Industrial character of the Ural region became powerfully reflected in the sphere of culture. Many symbols of the industrialization era, which left its mark on the cities’ appearance ‒ manufacturing facilities, of large plants and manufacturing buildings ‒ become, for the duration of the Biennial, exhibition halls and scenes for theatrical plays and performances. Not for the first time, the Biennial’s organizers are actively using unique constructivism buildings as their main art spaces. Overall, this project is unparalleled and unique, which allows to say that the Industrial Biennial became an art brand of the Ural region.

The Main Project unites 61 artists and groups from 21 countries: Australia, Brazil, Great Britain, Vietnam, Germany, Indonesia, China, Malaysia, Norway, Netherlands, Pakistan, Russia, Serbia, Singapore, Thailand, Taiwan, USA, France, Finland, Switzerland and Japan.

Among international participants of the Main Project are: Yoko Ono (USA, New York), Alfredo Jaar (USA, New York), Tino Sehgal (Germany, Berlin), Lee Kit (Hong Kong, Taiwan, Taipei). Russian artists are represented by: Alisa Yoffe, Polina Kanis, Svetlana Shuvayeva, Anatoly Vyatkin, Viktor Davydov, Yurko Koval and others.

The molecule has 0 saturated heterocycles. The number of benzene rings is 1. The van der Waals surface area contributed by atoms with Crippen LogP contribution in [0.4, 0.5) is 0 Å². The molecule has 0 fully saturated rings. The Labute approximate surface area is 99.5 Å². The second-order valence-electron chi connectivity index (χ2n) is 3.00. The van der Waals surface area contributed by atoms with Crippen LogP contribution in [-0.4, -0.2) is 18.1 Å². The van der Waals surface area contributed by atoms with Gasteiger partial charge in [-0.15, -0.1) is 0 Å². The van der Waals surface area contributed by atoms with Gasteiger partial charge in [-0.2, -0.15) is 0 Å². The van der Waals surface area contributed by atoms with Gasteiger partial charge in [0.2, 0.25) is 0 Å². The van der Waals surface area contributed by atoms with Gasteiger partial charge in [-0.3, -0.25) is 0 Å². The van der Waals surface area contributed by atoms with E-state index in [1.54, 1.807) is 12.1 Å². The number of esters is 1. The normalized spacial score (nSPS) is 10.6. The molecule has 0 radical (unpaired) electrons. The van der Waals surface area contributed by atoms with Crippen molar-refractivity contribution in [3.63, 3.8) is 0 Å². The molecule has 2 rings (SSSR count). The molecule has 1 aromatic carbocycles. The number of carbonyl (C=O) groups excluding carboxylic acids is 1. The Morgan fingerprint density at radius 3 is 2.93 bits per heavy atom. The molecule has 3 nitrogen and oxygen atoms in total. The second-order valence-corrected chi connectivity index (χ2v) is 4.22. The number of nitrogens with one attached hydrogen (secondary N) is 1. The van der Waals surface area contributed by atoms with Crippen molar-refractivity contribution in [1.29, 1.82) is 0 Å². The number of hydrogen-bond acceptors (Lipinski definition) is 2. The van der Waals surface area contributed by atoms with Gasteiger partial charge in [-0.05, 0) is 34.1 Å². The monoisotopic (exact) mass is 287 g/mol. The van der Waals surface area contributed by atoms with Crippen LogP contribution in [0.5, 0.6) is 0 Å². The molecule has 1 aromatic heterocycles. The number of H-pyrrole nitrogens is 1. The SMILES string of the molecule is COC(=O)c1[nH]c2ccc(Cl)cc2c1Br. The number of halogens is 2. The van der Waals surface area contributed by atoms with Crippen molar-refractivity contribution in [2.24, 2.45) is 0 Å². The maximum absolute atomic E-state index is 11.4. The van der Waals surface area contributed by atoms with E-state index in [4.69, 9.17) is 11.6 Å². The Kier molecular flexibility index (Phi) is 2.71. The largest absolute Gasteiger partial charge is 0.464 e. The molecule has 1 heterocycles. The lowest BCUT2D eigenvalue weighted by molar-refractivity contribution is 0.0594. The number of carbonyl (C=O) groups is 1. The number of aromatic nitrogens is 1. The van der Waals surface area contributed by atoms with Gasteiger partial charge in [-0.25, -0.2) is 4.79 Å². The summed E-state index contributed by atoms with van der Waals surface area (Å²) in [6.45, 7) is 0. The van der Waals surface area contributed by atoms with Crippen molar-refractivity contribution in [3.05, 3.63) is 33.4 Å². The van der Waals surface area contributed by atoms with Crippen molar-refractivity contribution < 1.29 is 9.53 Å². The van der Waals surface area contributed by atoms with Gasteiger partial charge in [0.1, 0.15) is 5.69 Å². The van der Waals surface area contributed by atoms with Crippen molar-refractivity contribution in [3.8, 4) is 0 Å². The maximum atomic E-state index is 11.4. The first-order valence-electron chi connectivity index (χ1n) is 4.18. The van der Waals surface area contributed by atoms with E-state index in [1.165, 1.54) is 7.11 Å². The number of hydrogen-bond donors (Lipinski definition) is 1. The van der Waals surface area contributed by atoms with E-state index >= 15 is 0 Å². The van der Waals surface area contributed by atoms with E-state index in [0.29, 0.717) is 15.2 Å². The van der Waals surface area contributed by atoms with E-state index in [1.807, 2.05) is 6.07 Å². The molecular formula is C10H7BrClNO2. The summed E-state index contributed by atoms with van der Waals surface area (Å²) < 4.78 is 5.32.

3rd Ural Industrial Biennial. Main Project.
Jompet Kuswidananto.
Model for Mass and Explosion, 2015
Photo by Pyotr Zakharov

The Main Project of the 3rd Ural Industrial Biennial of Contemporary Art will be presented within the space of non-operating 10-storied Iset Hotel. The work with the constructivist spaces, which became a characteristic feature of the Ural Industrial Biennial since its beginning, is developed at the 3rd Biennial through the curatorial concept which follows the logic of the space of the Iset Hotel, which will house the Biennial’s most important programs. Iset Hotel forms a part of the NKVD residential compound, which became popularly known as Gorodok chekistov (”The Town of KGB officers”): it is one of the most impressive architectural landmarks of Ekaterinburg and an outstanding example of international constructivist architecture of 1920s-1930s.

Curator Li Zhenhua imagines his project titled “No Real Body” as an extreme way to find out if art is an original source of creative energy. The project of Biljana Ciric is titled “Spaces for Maneuver ‒ Between Abstraction and Accumulation”. It will become an exploration of the solidarity within the art system in which we exist today; to try and call the participants to self-mobilize in order to rethink the artist’s role within the social context.

Iset Hotel will also become a venue of the research project ‒ an experimental exhibition called “The Town of KGB Officers: From Utopia to Avant-Garde”. This research project into the history of the compound became a true laboratory, in which artists, volunteers, members of working team, objects, technologies and spaces interact with each other to discover new meanings.

3rd Ural Industrial Biennial. Research project about the KGB neighborhood.